Photo Olivier Cor

by Olivier Cor

Directeur agronomie

What if soil worked like a car engine?

1 - What is humus

Humus is a topsoil with a high moisture content and is also rich in nutrients, which comes from the gradual decomposition of organic and plant matter. It can take many different forms, depending on its state of biotransformation, and in many ways it is essential to the life of the soil and the plants, as it provides a constant supply of trace elements, nutrients and moisture to the plants.

Soil rich in humus is usually lumpy and very dark.

“In soil you can find either very recent organic matter of both animal and plant origin, or organic matter that is more than 7000 years old!”, points out Olivier Cor, the agricultural manager at Lallemand Plant Care.

“The quality of the hummus and how quickly it is obtained will depend greatly on how the soil is worked, its composition, the climate, the environment or even the plant cover, which has a major influence on the nature of the organic material present in the soil”, he adds. For example, an initial composition of organic matter rich in nitrogen will improve decomposition, while the presence of acidic matter will make it more difficult.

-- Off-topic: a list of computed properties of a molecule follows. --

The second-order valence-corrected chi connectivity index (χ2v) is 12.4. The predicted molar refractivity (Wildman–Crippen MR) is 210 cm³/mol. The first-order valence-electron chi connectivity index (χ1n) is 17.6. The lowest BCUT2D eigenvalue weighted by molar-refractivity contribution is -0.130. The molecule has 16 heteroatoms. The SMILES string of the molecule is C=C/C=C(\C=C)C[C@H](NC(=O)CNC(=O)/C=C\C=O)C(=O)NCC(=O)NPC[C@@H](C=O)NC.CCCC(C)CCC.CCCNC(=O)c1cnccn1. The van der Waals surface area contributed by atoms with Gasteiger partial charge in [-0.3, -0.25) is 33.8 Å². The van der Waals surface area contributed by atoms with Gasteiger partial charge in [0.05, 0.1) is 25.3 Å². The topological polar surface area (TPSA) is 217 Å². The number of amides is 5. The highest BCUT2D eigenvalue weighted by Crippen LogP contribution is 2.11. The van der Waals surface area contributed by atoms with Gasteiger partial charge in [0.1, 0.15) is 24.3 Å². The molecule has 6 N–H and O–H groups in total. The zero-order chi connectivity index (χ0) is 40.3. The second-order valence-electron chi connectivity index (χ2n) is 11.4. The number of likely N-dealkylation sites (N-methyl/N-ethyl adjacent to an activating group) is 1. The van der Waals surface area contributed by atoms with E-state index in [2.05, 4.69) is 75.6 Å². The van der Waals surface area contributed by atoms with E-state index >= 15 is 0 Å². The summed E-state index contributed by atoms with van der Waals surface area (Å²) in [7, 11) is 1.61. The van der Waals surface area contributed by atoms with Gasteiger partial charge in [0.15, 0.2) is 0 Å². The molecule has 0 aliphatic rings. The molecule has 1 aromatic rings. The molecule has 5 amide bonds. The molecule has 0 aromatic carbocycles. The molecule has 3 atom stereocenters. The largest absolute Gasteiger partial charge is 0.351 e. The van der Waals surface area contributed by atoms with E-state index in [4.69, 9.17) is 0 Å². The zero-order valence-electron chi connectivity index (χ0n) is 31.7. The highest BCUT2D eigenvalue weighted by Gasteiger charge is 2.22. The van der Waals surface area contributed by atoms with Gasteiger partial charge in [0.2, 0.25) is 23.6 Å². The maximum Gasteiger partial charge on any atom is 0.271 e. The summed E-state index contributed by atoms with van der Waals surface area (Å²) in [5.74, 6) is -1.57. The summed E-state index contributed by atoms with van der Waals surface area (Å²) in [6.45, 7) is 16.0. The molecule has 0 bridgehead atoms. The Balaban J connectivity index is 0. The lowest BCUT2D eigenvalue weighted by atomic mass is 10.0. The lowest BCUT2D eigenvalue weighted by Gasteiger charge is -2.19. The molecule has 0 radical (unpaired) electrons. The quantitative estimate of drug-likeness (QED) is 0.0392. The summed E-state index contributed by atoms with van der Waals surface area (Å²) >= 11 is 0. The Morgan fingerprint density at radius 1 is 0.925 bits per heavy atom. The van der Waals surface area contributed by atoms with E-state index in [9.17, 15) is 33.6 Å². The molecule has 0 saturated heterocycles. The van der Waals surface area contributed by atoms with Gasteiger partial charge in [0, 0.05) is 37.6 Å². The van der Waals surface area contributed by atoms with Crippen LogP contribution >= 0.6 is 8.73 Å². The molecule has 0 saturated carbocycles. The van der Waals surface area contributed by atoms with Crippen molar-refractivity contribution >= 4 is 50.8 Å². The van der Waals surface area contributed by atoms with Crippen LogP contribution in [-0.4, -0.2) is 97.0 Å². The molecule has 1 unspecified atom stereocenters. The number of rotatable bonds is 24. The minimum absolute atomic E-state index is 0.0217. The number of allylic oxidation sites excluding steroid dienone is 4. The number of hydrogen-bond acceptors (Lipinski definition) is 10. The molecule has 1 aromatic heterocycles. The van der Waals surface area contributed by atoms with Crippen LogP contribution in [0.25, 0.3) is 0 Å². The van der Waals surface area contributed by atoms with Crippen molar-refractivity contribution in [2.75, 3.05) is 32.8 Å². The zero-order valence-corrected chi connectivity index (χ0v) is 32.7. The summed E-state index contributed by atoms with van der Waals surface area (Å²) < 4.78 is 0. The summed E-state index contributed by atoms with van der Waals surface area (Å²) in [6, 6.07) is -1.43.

This conversion (or mineralization) of “fresh” organic matter into humus, black, is known as “the humification chain”.

2 - What is humification?

Humification is essentially a reorganization of organic debris due to the activities of microorganisms: beginning with fungi, which break up the solid carbon chains, followed by the actions of bacteria. Once the organic matter has fully decomposed, we end up with a refined humus mostly made up of black or gray humic acids and fulvic acids, molecules rich in carbon.

The microorganisms involved in this process are therefore highly important, having a significant impact on the dynamic and speed of the decomposition of carbon in soil.

From a biochemical perspective, “everything revolves around the carbon cycle mobilized by the plant, which decomposes carbon then reintegrates it. In soil, carbon is the essential element that, just like a carburetor in a car, will make the engine run well, or not, as the case may be!”

“All these little organisms will make this carbon engine ‘run’, some faster than others, with the organic matter acting as the gas tank”. Managing organic matter therefore comes down to managing the life and richness of soil. If you don’t give it enough food precisely when it needs it, the engine will stall!

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Stay in the loop - part 2